Five months after she slammed at high speed into the back of a police squad car on Interstate 94, Yessica Trevino wept quietly as she waited to hear her sentence.
Trevino, 31, pleaded guilty to operating while intoxicated causing injury and operating without a license causing great bodily harm for the Dec. 2 crash.
Trevino admitted driving drunk with her three children in the car when she lost control and struck a Wisconsin State Trooper’s car and a tow truck that were stopped in the southbound lanes of the interstate in Bristol, responding to an earlier emergency call.
Trevino’s 11-year-old son was ejected from her car and struck the median but survived. Her other two children — an infant and a toddler — were not properly secured in the car and were also injured.
“You are, in my opinion, the luckiest woman who has ever walked into my courtroom,” Judge Mary K. Wagner told Trevino, saying she could have easily killed six people in the crash, including herself and her three children. “You are also a foolish woman. ... You are going to prison today. You deserve to go to prison.”
Trevino, of Fond du Lac, was driving from her home to her brother’s home in Waukegan, Ill., when the crash occurred. She told deputies she had been drinking before leaving home, but said she felt fine to drive.
Investigators also found open containers of alcohol and a pill bottle filled with marijuana in her vehicle.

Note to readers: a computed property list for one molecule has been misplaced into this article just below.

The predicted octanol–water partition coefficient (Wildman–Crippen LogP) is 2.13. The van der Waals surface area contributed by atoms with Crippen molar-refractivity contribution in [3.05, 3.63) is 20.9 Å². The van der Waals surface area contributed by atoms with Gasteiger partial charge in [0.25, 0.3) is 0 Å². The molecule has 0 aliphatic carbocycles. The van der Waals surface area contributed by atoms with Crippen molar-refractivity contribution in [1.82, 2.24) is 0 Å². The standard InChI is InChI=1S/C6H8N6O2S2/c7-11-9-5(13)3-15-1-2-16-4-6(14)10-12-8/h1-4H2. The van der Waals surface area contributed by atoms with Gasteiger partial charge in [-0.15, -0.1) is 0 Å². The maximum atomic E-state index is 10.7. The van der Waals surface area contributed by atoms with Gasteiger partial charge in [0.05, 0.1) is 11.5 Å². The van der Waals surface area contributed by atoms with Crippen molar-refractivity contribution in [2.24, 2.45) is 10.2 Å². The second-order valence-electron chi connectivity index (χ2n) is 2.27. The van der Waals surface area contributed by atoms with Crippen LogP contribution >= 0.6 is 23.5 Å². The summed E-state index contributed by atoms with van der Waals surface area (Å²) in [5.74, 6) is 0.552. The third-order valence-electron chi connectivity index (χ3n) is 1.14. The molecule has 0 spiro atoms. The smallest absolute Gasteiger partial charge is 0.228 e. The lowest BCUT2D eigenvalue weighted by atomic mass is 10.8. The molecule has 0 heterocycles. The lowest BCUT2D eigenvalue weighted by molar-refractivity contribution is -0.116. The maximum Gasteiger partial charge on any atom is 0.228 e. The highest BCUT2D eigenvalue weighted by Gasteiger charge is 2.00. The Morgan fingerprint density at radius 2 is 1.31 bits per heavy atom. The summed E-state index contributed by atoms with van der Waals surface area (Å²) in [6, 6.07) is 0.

“I have always referred to this as the miracle case in the office,” said District Attorney Michael Graveley, saying it was miraculous that no one was killed in the crash given the damage to the vehicles and the fact that a child was ejected.
Tony Wistert, the tow truck driver involved in the crash, spoke at the sentencing. He said he was so shaken up by the crash that he had to leave his job.
“What happened, what I seen, it still messes with my mind and it messes with my sleep,” he said, saying he saw Trevino’s son “crawling out from under my truck.”
Wistert said when he saw the damage to the squad car he thought the trooper could have been decapitated.
“For Ms. Trevino to get in that car with three of her kids, driving, that was crazy,” he said. “I think she needs to think about what she’s done.”
Trevino spoke briefly to Wagner, weeping, asking for a second chance and an opportunity to return to her children.
Her defense attorney Barry Bouches asked that Trevino be given a suspended sentence, saying she had never been arrested in the past and had never before been separated from her children.
“She’s been living a nightmare that she created,” Bouches said. “I think the time has come to end this nightmare and let her go back to her kids.”
Wagner disagreed. She sentenced Trevino to 18 months in prison followed by six months of extended supervision and three years of probation.
She said Trevino needs treatment for substance abuse. Trevino was also ordered to pay nearly $50,000 in restitution. She will receive credit for 145 days spent in jail.
“I’m very grateful that no one died, and I’ve very grateful that you are alive to see another day,” Wagner said.